The light steering makes the 4710mm long and 1862mm wide Mitsubishi much easier to park – when the reversing camera is working – and less of a chore to thread through tight city streets and carparks.
Conversely, it can make the tall and wide front end feel a little vague at times, and the soft suspension means it’ll lean a bit through sharper turns. It feels more SUV-like than car-like in this regard.
Once the petrol engine kicks in when you’ve depleted the battery or stuck the Outlander in Hybrid or Power mode, it’ll primarily act as a series hybrid prioritising electric drive with the back-up of the petrol motor as a generator, though it’ll have all systems work together under hard acceleration.
At a cruise the electrified drivetrain shuffles between power sources to prioritise performance or efficiency. It’s quite a clever system.
Mitsubishi is to be commended for the level of insulation on the petrol engine, which is heard faintly under load but is never intrusive. It’s a stark contrast to the standard Outlander, which can get quite vocal when you sink your boot in.
Road noise is well suppressed for the class without offering luxury levels of refinement, while the Outlander’s boxy body and fat wing mirrors can at times transmit a little whistle at higher speeds. It’s otherwise pretty good for the class.
The inclusion of blind-spot monitoring with rear cross-traffic alert is welcome, as is adaptive cruise control for highway stints. While the Outlander’s adaptive cruise will bring you to a stop you have to keep re-engaging it as it doesn’t offer Traffic Jam Assist in this spec.
Lane departure warning will alert you with both chimes and vibration through the steering wheel if you drift over lane markings, and there’s a Lane Departure Prevention (keeping assist) function that will apply the brakes on one side of the vehicle at speeds over 60km/h to stop you from leaving the lane.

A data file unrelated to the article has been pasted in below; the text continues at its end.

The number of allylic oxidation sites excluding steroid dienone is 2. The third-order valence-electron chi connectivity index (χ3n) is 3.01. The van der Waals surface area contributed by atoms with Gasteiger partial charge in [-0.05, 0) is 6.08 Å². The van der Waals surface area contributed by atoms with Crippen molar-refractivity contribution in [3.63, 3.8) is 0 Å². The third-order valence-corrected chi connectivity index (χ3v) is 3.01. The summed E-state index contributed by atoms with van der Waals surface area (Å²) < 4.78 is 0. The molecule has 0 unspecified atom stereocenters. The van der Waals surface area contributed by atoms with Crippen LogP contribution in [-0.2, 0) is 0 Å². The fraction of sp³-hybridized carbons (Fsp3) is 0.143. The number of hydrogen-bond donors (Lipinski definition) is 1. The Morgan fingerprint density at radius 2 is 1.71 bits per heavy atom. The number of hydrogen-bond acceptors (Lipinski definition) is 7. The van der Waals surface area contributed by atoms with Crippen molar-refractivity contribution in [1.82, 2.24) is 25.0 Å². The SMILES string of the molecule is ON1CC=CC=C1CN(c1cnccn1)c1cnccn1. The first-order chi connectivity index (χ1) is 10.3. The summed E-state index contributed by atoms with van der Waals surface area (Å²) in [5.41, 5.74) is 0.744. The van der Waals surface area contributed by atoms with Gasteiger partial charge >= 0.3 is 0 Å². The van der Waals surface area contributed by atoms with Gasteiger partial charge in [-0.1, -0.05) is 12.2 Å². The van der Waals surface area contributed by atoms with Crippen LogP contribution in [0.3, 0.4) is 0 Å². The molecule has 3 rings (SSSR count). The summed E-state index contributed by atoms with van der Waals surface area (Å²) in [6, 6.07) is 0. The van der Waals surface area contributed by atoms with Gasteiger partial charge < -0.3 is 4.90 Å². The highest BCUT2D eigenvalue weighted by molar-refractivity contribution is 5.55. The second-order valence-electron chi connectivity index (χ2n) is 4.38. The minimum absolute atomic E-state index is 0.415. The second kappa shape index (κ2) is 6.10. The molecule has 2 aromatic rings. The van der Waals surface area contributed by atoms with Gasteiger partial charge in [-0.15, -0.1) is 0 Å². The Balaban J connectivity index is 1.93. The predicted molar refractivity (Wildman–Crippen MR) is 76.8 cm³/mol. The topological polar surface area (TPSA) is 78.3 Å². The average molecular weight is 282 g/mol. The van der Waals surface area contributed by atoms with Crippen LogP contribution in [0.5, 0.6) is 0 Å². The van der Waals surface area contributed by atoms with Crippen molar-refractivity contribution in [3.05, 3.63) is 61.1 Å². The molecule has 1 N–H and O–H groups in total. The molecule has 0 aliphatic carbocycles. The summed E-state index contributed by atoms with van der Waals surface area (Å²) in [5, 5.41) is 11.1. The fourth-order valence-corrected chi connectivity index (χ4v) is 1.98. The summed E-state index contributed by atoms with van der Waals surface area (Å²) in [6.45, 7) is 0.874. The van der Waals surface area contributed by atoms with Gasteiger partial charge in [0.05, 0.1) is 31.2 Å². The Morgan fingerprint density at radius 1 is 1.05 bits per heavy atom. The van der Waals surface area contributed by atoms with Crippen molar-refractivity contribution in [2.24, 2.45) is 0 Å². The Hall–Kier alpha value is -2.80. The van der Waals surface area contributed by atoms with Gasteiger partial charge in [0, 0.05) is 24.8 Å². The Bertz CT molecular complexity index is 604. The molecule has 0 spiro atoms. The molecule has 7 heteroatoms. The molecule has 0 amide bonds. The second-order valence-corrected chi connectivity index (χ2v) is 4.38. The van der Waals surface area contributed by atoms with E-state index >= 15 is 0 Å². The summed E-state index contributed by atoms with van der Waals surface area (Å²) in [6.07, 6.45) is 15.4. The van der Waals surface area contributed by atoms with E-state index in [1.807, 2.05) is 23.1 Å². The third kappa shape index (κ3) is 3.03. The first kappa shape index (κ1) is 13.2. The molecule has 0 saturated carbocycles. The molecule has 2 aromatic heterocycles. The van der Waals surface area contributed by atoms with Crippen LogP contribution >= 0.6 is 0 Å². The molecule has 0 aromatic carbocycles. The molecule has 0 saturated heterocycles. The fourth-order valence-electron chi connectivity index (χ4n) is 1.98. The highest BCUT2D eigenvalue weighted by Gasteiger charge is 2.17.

For a proper lane centring function you need to get the Exceed or Exceed Tourer with MI-Pilot, which adds semi-autonomous highway driving capability.
Outlander Plug-in Hybrid EV ES highlights:
- 18-inch alloy wheels
- LED headlights, daytime running lights
- 9.0-inch touchscreen infotainment system
- Satellite navigation
- Wireless Apple CarPlay
- Wired Android Auto
- DAB+ digital radio
- 6-speaker sound system
- 12.3-inch digital instrument cluster
- Keyless start
- Dual-zone climate control with rear air vents
- Cloth upholstery
- Urethane steering wheel
- 40:20:40 split fold and reclining second-row seat
- Hill descent control
- Terrain control
- Trailer stability assist
- Mode 2, Mode 3 charging cables
The Outlander wears a five-star ANCAP safety rating based on 2022 tests – and applies to all variants including PHEV models.
It received an adult occupant protection rating of 83 per cent, a child occupant protection rating of 92 per cent, a vulnerable road user protection rating of 81 per cent, and a safety assist rating of 83 per cent.
Standard safety features include: